Xerox cinema is the tendency of studios to develop and release strikingly similar projects at the same time, a phenomenon that allows us the rare opportunity to pit films in head-to-head competition. Here are some more notable recent Xerox cinema battles:
The Illusionist vs. The Prestige (2006 puzzle pieces about 19th-century magicians)
Public’s choice: The Prestige ($53 million to $40 million domestic box office)
Critics’ choice: The Prestige in a squeaker (75 percent to 74 percent approval on Rotten Tomatoes)
Cinema Scoped’s choice: The Prestige. In my opinion, this match is an embarrassing rout in the Dr. Strangelove/Fail-Safe or Mike Tyson/Michael Spinks mold.
Winner: The Prestige
The Black Dahlia vs. Hollywoodland (2006 mysteries about real-life murders in old Hollywood)
Public’s choice: The Black Dahlia ($22 million to $14 million)
Critics’ choice: Hollywoodland (69 percent to 32 percent)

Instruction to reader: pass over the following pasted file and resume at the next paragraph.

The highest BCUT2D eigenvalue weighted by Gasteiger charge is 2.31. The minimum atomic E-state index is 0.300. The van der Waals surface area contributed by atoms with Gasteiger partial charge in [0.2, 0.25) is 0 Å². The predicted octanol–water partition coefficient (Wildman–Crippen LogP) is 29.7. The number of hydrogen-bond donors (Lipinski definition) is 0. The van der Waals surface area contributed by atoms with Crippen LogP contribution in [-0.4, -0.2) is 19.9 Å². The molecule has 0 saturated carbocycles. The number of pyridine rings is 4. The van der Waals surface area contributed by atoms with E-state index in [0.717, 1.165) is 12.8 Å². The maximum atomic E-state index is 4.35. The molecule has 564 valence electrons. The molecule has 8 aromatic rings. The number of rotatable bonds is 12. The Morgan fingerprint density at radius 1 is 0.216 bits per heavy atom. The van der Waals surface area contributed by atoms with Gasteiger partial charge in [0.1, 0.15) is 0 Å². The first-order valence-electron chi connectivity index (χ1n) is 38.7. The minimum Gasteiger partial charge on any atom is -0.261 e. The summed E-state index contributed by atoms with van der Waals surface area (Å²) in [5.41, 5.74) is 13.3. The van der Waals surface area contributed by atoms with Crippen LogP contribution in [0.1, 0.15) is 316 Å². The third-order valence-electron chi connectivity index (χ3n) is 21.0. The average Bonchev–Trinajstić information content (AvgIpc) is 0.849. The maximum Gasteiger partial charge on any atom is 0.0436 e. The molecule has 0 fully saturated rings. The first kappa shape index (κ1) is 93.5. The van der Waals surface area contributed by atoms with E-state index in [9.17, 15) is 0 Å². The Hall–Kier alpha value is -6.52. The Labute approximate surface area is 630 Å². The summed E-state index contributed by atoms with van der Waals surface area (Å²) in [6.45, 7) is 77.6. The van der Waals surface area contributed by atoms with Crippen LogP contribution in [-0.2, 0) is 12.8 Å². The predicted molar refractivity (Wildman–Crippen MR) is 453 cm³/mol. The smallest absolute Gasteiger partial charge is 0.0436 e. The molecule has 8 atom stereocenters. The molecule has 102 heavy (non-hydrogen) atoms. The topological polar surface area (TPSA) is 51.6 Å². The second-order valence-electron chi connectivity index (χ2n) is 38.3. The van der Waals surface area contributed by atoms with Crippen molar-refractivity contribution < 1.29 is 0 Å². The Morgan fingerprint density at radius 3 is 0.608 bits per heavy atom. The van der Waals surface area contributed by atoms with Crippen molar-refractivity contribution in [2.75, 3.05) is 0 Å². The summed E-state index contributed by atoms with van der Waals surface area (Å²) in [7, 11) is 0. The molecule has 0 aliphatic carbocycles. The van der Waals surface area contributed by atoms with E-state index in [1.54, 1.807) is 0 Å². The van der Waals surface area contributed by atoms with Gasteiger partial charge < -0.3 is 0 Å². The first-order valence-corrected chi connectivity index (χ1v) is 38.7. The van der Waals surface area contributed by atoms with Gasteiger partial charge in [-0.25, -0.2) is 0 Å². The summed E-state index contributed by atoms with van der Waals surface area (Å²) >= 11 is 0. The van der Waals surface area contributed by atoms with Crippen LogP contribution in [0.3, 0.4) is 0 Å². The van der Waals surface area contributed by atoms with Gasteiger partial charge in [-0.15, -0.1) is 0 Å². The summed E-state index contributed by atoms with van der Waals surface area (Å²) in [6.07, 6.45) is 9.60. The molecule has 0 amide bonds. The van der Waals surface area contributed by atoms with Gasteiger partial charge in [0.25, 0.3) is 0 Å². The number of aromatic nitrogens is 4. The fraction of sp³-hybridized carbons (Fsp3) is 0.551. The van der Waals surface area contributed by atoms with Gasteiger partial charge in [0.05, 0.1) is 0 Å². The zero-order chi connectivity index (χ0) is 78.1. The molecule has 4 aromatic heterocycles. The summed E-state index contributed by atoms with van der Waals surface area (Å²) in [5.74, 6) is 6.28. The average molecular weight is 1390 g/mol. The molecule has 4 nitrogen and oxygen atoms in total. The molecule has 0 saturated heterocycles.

Cinema Scoped’s choice: I’m not a fan of either film, but I’ll give a slight edge to the more coherent Hollywoodland.
Garden State vs. Elizabethtown (seriocomic indies about suicidal dopes and the manic pixie dream girls who love them)
Public’s choice: Garden State (their domestic box-office hauls were almost identical, but Cameron Crowe’s dismal Elizabethtown cost almost 20 times as much to produce)
Critics’ choice: Garden State (86 percent to 28 percent)
Cinema Scoped’s choice: 86 percent approval is a ridiculous number for something as mediocre as Garden State, but Elizabethtown really is one of the worst things ever.
Winner: Garden State
Deep Impact vs. Armageddon (1998 asteroid disaster movies)
Public’s choice: Armageddon, the highest-grossing film of 1998
Critics’ choice: Deep Impact (47 percent to 41 percent)
Cinema Scoped’s choice: This is a brutally tough call, but unlike Deep Impact, Armageddon is at least insipid in bold and memorable ways.
Winner: Armageddon … but aren’t we all losers here?